Below are the rules developed by the Michigan Supreme Court for determining whether a statutory amendment, such as the Mini Tort changes, shall apply retroactively or prospectively-only:
“Statutes are presumed to apply prospectively unless the Legislature clearly manifests the intent for retroactive application.” (Johnson v. Pastoriza, Michigan Supreme Court, 2012)
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“‘[P]roviding a specific, future effective date and omitting any reference to retroactivity supports a conclusion that a statute should be applied prospectively only.” (Johnson v. Pastoriza, Michigan Supreme Court, 2012)
Additionally, a statutory amendment will be given prospective-only application when retroactive application would:
“‘[C]reate a new liability in connection with a past transaction, or invalidate a defense which was good when the statute was passed.” (Johnson v. Pastoriza, Michigan Supreme Court, 2012)
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“[I]mpair vested rights, create a new obligation and impose a new duty, or attach a disability with respect to past transactions.” (Lynch v. Flex Technologies, Inc., et al., Michigan Supreme Court, 2001)
Finally, the Michigan Supreme Court has stated that a statutory amendment should be given prospective-only application when:
“[I]t enacts a substantive change in the law” (Johnson v. Pastoriza, Michigan Supreme Court, 2012)
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It “create[s] new rights” or “destroy[s], enlarge[s], or diminish[es] existing rights …” (Johnson v. Pastoriza, Michigan Supreme Court, 2012)
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It “create[s] an important new legal burden …” (Brewer v. A.D. Transport Express, Inc., et al., Michigan Supreme Court, 2010)
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Here are the “most likely” reasons the Mini Tort changes enacted by Public Act 158 of 2012 will be applied prospectively, rather than retroactively:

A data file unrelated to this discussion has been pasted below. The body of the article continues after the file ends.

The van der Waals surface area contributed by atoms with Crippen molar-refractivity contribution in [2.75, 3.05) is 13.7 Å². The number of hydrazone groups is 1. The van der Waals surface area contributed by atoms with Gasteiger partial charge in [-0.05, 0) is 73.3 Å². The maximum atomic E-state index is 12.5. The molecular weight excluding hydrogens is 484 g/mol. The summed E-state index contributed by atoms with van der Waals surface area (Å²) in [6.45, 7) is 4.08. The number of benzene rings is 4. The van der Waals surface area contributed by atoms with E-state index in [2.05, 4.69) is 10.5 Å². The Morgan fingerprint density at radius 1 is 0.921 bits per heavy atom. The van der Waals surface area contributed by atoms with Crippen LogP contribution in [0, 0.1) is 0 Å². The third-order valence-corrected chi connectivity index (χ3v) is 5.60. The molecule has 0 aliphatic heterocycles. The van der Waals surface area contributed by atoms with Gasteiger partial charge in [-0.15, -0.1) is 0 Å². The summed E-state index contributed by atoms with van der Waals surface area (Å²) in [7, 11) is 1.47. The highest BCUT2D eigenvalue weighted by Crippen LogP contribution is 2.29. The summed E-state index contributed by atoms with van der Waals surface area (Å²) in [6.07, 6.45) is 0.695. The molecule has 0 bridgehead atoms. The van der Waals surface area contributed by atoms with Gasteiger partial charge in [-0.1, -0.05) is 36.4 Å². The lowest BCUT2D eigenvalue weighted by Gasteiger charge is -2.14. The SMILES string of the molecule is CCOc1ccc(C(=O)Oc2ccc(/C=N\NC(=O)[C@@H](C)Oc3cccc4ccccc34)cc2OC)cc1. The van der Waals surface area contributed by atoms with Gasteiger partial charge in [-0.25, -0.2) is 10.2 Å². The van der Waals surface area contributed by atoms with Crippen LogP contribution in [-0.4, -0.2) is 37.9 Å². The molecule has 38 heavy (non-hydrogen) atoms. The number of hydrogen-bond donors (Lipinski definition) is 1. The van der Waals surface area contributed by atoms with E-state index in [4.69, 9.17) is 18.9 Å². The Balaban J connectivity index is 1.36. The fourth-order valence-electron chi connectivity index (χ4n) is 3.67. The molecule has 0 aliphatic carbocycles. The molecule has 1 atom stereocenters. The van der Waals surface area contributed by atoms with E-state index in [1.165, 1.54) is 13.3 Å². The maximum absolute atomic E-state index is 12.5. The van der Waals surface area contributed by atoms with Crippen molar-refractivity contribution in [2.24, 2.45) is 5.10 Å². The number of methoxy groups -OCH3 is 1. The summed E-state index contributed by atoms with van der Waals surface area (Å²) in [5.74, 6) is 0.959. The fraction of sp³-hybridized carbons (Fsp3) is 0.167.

- Statutory amendments, such as the Mini Tort changes, are presumed to apply prospectively.
- Public Act 158 says nothing about the Mini Tort changes applying retroactively.
- Public Act 158 provides for a specific, future date, i.e., October 1, 2012, for the Mini Tort changes to take effect.
- By increasing the Mini Tort coverage limit from $500 to $1,000, Public Act 158 creates a new right of recovery for Michigan auto accident victims or, at least, it enlarges their existing right of recovery.
- Similarly, Public Act 158 creates a new liability, obligation or “legal burden” for “at fault” drivers by doubling the amount of vehicle damage they may be liable to pay for.
- Finally, Public Act 158’s “uninsured vehicle” disqualification impairs, disables, diminishes or otherwise destroys an accident victim’s right of recovery under the Mini Tort, which currently allows coverage regardless of whether the damaged vehicle was covered by a Michigan No Fault auto insurance policy at the time of the crash.
– Steve Gursten is head of Michigan Auto Law. He is president of the Motor Vehicle Trial Lawyers Association and past chair of the Michigan Association for Justice Automobile Accident No‐Fault Committee. He frequently writes and speaks about Michigan No-Fault law and insurance law issues, and is available for comment.
Michigan Auto Law is the largest law firm exclusively handling car accident, truck accident and motorcycle accident cases throughout the entire state. We have offices in Farmington Hills, Detroit, Ann Arbor, Grand Rapids and Sterling Heights. Call (800) 777-0028 to speak with one of our attorneys.